UK Data Encryption: Queen’s Counsel Reports Laptop Breach 2 Years Later.

A laptop computer was stolen from the home of a QC in 2009.  The computer contained personal data related to court cases, but the loss of the laptop was reported until August 2011, two years later.  It appears that disk encryption software like AlertBoot was not used to protect the contents of the device.

Plumbers Running Amok?

There are a number of irregularities concerning this story.  First, the fact that the laptop was not reported as missing immediately.  According to a number of sources, the QC (Queen’s Counsel) lost her laptop in the summer of 2009; however, the breach was only reported to the Information Commissioner’s Office (ICO) on August 30, 2011, when “the last case relating to information held on the laptop was concluded” (  The laptop contained details on people with physical and mental health issues who were involved in court cases.

Maybe I’m reading too much into this, but the suggestion seems to be that the breach came to light, not because the QC felt compelled to report it, but because someone else got involved — such as someone asking for the laptop back (assuming it was issued by a government department) or collecting back any case data.

The laptop was not properly secured — encryption software, for example, was not used —  although the QC did note she kept her home’s doors locked and alarm activated.  Which brings us to the second oddity.

Apparently, the laptop was stolen during the summer of 2009 while she went on holiday.  The odd part is that she allowed plumbers to walk around in her home unsupervised while she went off to wherever QCs go during their breaks.  I’m unable to find a reference, but I think I read an article stating that she gave them the keys to her house.

On the one hand, it sounds stupid like a stupid act.  On the other hand, you can assume the plumbers wouldn’t steal anything because, if anything goes missing, they’d be the first ones to be suspected.  But then, they could also point fingers at each other.

A further problem is that while the owner of the house might have been very security-conscious, the plumbers might not have been: who’s to say they didn’t complete some job over a week, and at the end of each shift left the home unlocked and unalarmed?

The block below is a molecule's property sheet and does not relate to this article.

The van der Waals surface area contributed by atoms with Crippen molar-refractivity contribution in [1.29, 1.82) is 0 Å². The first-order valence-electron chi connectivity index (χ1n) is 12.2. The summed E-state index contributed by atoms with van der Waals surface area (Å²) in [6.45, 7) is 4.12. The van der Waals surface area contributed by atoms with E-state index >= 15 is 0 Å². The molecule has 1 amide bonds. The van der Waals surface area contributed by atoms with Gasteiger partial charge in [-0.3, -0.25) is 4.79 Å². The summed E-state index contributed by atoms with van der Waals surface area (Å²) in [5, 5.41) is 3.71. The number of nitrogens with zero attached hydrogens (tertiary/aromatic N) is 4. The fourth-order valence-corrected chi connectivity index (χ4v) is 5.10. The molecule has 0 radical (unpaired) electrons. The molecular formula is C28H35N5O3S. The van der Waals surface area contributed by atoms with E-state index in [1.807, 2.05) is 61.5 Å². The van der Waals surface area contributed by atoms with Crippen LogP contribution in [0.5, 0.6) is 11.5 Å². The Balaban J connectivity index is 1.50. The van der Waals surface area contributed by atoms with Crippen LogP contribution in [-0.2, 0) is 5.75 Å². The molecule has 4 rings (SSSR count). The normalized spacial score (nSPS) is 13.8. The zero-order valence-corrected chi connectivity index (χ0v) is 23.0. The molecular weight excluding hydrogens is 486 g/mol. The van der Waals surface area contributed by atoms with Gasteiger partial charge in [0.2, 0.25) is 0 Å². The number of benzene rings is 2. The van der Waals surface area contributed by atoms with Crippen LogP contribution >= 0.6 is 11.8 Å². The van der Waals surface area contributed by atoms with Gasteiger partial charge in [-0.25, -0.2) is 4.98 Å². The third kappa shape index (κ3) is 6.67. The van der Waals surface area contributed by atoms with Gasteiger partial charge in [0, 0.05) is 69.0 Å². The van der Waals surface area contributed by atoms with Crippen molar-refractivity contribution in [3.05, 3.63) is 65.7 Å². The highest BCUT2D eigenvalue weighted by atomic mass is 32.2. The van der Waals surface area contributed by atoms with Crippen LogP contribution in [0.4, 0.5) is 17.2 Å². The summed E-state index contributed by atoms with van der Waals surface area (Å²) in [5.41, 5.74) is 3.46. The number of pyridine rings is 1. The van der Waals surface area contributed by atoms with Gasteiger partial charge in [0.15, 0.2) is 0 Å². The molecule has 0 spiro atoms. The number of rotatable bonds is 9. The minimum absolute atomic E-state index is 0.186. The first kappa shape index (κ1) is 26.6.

Fining a Person Up to £500,000

The ICO has come to the conclusion that the impact of the breach is minimal: any details in the laptop would have been revealed in court as evidence.  However, a severe warning was given out:

As this incident took place before April 6 2010 the ICO is unable to serve a financial penalty in this instance. But this case should act as a warning to other legal professionals that their failure to protect personal information is not just about potentially being served with a penalty of up to £500,000 – it could affect their careers too. []

Wow.  This is news to me.  Based on what I’ve come to understand, the £500,000 can be fined on data controllers only.  Seeing the above remarks, and the fact that the QC had to sign an Undertaking promising to properly encrypt all future portable data storage devices, I can only conclude that the position of being a QC means you are your own data controller.

Granted, it’s quite improbable that the ICO would penalize an individual by £500,000.  After all, the ICO hasn’t issued a £500,000 penalty on companies that have lost data on tens of thousands of people.

However, the risk of being personally (professionally) fined to the order of tens of thousands of pounds or more — depending on the egregiousness of the data breach — is something QCs and other professionals may want to avoid.

Just to let you know, the full disk encryption package from AlertBoot goes for less than US$13 per month.

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